It might sound like the punchline to a joke, but EMO THE MUSICAL is very real and endearingly earnest in its approach to teen angst. Starting life as a Berlinale award-winning short film, Neil Triffett has successfully transitioned the concept into a feature film. Following its premiere at the Melbourne International Film Festival last year, it finally gets a limited theatrical run in Australia, allowing local punters to experience the
Expanding on the concepts in the short film, we follow the brooding Ethan (Benson Jack Anthony) after being kicked out of his previous school. His luck turns when he’s accepted in Worst Day Ever, the emo grunge band at his new school. However, when the god-loving Hope Group sets themselves up as rivals in the local battle of the bands, the ideologically opposed musicians start a merry war. To make matters worse, Ethan and sunshine singer Trinity (Jordan Hare) start falling for each other.
In Australia’s darker answer to High School Musical, there’s a very mid-1990s sensibility to the musical styles and outfits of this firmly tongue-in-cheek outing. Poking equal amounts of fun at conservative Christian rock and emo culture, EMO THE MUSICAL never comes across as being “anti” anything or anyone, and that’s where Triffet’s script finds its balance and sense of joy. The two are simply used a dichotomy for groups that have far more in common than they think.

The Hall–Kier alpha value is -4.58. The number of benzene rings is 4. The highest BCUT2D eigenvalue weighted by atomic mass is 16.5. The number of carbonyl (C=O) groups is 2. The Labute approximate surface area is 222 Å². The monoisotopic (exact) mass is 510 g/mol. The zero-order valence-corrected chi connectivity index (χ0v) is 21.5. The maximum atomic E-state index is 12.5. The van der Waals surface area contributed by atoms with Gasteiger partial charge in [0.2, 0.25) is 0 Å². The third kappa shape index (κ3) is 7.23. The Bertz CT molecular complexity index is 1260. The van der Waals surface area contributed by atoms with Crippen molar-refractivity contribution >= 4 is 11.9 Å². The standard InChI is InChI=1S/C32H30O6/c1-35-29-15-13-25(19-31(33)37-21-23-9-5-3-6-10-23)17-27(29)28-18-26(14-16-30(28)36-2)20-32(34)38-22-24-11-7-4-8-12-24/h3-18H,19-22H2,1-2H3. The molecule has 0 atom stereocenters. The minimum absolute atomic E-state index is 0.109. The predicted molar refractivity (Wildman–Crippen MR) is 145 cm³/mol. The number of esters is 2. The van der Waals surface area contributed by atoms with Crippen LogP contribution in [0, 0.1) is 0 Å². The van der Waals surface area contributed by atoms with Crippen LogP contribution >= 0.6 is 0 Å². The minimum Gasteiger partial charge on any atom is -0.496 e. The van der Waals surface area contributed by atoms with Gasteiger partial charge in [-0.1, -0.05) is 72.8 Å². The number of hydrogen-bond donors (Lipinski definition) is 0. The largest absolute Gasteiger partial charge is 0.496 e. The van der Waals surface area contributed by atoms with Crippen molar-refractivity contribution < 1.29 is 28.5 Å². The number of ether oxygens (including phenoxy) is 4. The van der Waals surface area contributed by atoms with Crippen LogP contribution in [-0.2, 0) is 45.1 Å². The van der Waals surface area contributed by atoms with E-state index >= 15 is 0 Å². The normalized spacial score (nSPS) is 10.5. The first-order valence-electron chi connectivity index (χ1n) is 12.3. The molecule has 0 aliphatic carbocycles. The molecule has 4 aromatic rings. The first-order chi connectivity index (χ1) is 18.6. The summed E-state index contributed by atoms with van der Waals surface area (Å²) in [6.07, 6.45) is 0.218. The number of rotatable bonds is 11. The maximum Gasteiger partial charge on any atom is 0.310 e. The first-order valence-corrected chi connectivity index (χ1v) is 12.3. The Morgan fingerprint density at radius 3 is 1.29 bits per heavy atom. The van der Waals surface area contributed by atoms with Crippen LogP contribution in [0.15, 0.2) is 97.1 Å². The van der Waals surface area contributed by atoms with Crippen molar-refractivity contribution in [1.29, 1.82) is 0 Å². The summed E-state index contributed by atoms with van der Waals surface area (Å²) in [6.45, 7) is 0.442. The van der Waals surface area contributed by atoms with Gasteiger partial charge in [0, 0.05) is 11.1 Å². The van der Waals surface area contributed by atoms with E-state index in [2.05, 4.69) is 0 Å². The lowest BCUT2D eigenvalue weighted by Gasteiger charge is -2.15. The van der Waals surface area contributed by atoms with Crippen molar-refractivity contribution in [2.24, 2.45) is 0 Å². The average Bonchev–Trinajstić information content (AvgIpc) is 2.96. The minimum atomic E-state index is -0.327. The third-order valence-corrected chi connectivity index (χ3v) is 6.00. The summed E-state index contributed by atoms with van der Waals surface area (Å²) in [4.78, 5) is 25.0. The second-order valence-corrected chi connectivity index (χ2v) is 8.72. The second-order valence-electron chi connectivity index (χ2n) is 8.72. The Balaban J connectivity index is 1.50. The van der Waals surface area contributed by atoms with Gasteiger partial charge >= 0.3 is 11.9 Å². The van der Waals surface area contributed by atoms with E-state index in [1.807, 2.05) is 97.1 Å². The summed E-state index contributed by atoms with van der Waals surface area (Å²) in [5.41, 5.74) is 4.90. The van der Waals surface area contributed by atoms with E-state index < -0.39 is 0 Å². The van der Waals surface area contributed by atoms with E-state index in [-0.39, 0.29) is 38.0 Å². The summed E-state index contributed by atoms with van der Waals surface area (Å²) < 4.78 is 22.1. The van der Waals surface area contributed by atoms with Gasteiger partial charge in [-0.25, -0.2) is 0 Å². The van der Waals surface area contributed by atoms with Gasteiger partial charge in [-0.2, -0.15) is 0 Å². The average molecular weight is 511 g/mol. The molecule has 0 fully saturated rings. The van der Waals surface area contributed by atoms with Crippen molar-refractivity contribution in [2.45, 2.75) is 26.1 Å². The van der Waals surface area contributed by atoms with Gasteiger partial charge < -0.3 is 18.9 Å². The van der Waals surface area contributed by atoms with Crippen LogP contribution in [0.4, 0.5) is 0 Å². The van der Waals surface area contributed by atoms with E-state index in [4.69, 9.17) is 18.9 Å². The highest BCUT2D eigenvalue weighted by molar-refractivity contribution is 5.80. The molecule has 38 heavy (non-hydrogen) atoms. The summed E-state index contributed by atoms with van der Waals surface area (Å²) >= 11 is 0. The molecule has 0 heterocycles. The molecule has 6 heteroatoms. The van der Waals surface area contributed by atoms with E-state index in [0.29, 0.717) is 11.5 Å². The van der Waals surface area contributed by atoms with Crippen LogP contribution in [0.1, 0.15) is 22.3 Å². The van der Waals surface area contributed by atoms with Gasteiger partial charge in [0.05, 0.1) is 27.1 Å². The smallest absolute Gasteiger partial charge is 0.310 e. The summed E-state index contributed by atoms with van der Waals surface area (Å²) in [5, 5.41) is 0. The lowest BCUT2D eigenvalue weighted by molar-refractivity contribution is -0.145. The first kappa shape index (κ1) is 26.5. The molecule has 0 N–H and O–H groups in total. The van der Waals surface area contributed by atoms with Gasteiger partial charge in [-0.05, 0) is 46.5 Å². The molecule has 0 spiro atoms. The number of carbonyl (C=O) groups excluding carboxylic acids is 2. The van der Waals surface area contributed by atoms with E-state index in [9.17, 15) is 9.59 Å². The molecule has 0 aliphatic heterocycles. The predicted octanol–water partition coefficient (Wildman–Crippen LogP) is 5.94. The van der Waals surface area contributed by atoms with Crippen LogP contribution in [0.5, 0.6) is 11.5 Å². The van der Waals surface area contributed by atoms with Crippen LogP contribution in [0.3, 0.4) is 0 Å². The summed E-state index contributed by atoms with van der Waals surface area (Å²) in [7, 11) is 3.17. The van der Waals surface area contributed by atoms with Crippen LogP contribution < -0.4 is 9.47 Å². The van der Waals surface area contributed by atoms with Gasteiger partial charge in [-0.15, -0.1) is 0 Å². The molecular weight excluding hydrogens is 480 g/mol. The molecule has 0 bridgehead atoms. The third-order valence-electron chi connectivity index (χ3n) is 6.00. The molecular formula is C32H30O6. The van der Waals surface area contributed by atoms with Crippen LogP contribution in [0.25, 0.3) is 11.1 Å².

Musical highlights include the numbers “It’s Alright to Give Up” and the apt “Was Jesus An Emo?” The vividly shot film, from cinematographer Ellery Ryan (Is This the Real World), opts for a less stylised version of high school than its Disney forebears, but nevertheless has a definite hyper-reality of its own. With a few touches of absurdism, including the home shock therapy kit for the closeted character, and a bully who accepts major credit cards, this is definitely a film for folks who grew up on ABC’s Recovery.